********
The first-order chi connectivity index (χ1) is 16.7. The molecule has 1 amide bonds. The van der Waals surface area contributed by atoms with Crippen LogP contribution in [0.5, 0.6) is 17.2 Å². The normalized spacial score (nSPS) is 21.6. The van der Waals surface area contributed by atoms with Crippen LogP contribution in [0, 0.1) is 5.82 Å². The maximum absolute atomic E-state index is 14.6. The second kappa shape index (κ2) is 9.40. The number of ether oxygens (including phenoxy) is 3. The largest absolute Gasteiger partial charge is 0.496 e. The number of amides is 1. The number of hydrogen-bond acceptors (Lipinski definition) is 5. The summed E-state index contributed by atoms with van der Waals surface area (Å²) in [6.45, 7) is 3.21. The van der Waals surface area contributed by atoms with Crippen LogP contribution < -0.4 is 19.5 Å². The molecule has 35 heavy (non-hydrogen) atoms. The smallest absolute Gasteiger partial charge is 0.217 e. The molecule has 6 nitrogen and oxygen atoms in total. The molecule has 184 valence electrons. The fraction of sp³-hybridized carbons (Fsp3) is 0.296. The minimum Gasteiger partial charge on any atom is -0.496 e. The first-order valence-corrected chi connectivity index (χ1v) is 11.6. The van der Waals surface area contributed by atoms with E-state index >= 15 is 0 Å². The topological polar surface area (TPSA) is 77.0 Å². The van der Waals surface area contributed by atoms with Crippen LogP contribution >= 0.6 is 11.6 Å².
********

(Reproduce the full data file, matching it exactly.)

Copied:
The first-order chi connectivity index (χ1) is 16.7. The molecule has 1 amide bonds. The van der Waals surface area contributed by atoms with Crippen LogP contribution in [0.5, 0.6) is 17.2 Å². The normalized spacial score (nSPS) is 21.6. The van der Waals surface area contributed by atoms with Crippen LogP contribution in [0, 0.1) is 5.82 Å². The maximum absolute atomic E-state index is 14.6. The second kappa shape index (κ2) is 9.40. The number of ether oxygens (including phenoxy) is 3. The largest absolute Gasteiger partial charge is 0.496 e. The number of amides is 1. The number of hydrogen-bond acceptors (Lipinski definition) is 5. The summed E-state index contributed by atoms with van der Waals surface area (Å²) in [6.45, 7) is 3.21. The van der Waals surface area contributed by atoms with Crippen LogP contribution < -0.4 is 19.5 Å². The molecule has 35 heavy (non-hydrogen) atoms. The smallest absolute Gasteiger partial charge is 0.217 e. The molecule has 6 nitrogen and oxygen atoms in total. The molecule has 184 valence electrons. The fraction of sp³-hybridized carbons (Fsp3) is 0.296. The minimum Gasteiger partial charge on any atom is -0.496 e. The first-order valence-corrected chi connectivity index (χ1v) is 11.6. The van der Waals surface area contributed by atoms with E-state index >= 15 is 0 Å². The topological polar surface area (TPSA) is 77.0 Å². The van der Waals surface area contributed by atoms with Crippen LogP contribution >= 0.6 is 11.6 Å².